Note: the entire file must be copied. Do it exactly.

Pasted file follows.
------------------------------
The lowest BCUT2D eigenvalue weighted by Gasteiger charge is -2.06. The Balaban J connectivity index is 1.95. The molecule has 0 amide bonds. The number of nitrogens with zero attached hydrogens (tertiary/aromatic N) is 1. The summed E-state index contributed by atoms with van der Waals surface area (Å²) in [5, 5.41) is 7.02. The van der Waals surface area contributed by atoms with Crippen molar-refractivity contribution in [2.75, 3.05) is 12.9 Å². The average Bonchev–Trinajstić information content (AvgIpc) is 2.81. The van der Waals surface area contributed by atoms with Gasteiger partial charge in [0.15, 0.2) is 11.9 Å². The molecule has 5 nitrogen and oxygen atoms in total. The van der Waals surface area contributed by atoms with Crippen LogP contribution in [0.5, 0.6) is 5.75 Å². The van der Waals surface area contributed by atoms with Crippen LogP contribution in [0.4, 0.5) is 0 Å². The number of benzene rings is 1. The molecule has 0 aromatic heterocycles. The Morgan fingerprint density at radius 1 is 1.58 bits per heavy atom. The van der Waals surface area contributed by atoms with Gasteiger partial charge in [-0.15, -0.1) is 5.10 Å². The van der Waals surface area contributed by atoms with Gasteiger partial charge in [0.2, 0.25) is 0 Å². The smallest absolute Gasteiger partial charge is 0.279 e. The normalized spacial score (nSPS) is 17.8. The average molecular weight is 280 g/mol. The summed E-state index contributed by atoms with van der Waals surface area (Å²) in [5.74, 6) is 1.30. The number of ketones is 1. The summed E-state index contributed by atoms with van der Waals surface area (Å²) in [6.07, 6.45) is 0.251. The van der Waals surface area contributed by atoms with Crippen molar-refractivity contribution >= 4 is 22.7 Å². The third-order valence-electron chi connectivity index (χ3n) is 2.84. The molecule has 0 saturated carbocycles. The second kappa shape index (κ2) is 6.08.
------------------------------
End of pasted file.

The lowest BCUT2D eigenvalue weighted by Gasteiger charge is -2.06. The Balaban J connectivity index is 1.95. The molecule has 0 amide bonds. The number of nitrogens with zero attached hydrogens (tertiary/aromatic N) is 1. The summed E-state index contributed by atoms with van der Waals surface area (Å²) in [5, 5.41) is 7.02. The van der Waals surface area contributed by atoms with Crippen molar-refractivity contribution in [2.75, 3.05) is 12.9 Å². The average Bonchev–Trinajstić information content (AvgIpc) is 2.81. The van der Waals surface area contributed by atoms with Gasteiger partial charge in [0.15, 0.2) is 11.9 Å². The molecule has 5 nitrogen and oxygen atoms in total. The van der Waals surface area contributed by atoms with Crippen LogP contribution in [0.5, 0.6) is 5.75 Å². The van der Waals surface area contributed by atoms with Crippen LogP contribution in [0.4, 0.5) is 0 Å². The number of benzene rings is 1. The molecule has 0 aromatic heterocycles. The Morgan fingerprint density at radius 1 is 1.58 bits per heavy atom. The van der Waals surface area contributed by atoms with Gasteiger partial charge in [-0.15, -0.1) is 5.10 Å². The van der Waals surface area contributed by atoms with Gasteiger partial charge in [0.2, 0.25) is 0 Å². The smallest absolute Gasteiger partial charge is 0.279 e. The normalized spacial score (nSPS) is 17.8. The average molecular weight is 280 g/mol. The summed E-state index contributed by atoms with van der Waals surface area (Å²) in [5.74, 6) is 1.30. The number of ketones is 1. The summed E-state index contributed by atoms with van der Waals surface area (Å²) in [6.07, 6.45) is 0.251. The van der Waals surface area contributed by atoms with Crippen molar-refractivity contribution >= 4 is 22.7 Å². The third-order valence-electron chi connectivity index (χ3n) is 2.84. The molecule has 0 saturated carbocycles. The second kappa shape index (κ2) is 6.08.